<?php
echo Hello World!;
?>

In most cases, error messages contain information about where the error occurred, meaning that you can locate and eliminate it.

In the above example, the program has detected an error in line 2 of our programme code – which is exactly where we left out the quotation marks to demonstrate.

Syntactic errors also occur when you want to create text using certain character combinations that are associated with a specific task in PHP. One example of this would be if you wanted to display single quotation marks (‘) in your actual text output. The quotation marks within this string will only be interpreted as quotation marks in the displayed text if you make it clear to the interpreter that the characters have been relieved of their defined task. When you’re using single quotation marks, there are two ways to deal with this: You can either enclose a string that features single quotation marks with another set of double quotation marks, or you can mask the single quotation marks with a pre-defined backward slash (\):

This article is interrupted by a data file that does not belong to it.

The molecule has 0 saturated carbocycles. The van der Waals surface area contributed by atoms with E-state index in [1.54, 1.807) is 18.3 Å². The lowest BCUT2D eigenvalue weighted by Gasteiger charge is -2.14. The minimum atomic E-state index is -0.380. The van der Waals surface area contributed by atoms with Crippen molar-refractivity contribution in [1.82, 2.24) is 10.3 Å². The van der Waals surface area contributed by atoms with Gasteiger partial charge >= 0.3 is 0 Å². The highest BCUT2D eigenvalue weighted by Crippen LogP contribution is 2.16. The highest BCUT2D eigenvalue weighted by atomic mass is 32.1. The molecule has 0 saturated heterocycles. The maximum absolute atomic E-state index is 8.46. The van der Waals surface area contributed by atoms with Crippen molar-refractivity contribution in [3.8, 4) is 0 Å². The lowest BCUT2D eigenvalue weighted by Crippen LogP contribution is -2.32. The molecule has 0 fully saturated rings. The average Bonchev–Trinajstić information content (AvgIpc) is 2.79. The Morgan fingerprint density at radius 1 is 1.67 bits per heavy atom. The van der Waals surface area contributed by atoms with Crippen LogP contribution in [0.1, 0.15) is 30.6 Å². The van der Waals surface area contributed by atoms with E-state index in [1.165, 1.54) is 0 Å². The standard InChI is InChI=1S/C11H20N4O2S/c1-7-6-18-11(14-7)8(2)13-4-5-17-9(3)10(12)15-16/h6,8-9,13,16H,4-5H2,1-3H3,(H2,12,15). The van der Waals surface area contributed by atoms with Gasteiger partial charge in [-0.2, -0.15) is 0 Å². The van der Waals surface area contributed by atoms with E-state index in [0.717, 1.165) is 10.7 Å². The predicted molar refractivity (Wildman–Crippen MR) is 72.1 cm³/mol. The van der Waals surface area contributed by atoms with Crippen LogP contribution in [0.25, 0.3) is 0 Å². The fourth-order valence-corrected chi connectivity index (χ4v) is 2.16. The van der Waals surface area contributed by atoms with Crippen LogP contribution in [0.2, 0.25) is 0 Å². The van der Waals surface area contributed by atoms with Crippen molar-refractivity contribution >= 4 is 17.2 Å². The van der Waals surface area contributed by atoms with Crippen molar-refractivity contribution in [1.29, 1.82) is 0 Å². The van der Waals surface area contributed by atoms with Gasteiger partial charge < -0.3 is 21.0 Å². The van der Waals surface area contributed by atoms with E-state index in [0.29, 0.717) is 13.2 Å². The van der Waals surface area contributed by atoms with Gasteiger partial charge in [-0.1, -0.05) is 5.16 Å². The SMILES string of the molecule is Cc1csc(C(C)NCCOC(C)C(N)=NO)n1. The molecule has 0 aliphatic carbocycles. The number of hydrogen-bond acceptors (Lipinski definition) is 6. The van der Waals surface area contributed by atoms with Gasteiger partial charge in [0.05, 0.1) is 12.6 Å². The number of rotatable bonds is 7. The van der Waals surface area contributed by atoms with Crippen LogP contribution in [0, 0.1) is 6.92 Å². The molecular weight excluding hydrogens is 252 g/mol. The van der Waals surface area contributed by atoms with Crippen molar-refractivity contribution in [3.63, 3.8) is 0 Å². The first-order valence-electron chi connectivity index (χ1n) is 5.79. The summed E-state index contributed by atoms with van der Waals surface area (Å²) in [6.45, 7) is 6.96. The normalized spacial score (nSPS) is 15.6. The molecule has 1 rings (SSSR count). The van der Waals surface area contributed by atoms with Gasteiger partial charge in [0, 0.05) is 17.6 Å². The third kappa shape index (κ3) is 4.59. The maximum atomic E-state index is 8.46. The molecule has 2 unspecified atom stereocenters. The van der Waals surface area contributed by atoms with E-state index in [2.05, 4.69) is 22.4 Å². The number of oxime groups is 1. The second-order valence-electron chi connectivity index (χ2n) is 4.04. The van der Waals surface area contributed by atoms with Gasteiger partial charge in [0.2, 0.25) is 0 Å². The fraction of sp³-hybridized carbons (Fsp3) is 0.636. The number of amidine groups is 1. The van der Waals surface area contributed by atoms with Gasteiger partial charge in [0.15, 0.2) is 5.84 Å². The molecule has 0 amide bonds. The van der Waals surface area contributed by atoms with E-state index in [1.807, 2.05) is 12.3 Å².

<?php
echo '\'Hello World!\' ';
?>

As mentioned above, the combination of single and double quotation marks also works:

<?php
echo " 'Hello World!' ";
?>

But not two sets of single quotation marks:

<?php
echo ' 'Hello World!' ';
?>

In the above examples, the spaces between the quotation marks have been inserted for readability.

String Operators

If you want to use several variables within a PHP script at the same time, you can do so fairly easily, as we’ve already seen:

<?php
$author1 = "John Doe";
$author2 = "Max Mustermann";
echo "<h1>Hello World!</h1> 
<p>This dynamic web page was created by $author1 and $author2.</p>";
?>

Simple write both variables, together with the rest of the text, inside a string encased by double quotation marks. PHP automatically recognizes the use of variables thanks to the dollar sign ($) and replaces the values accordingly.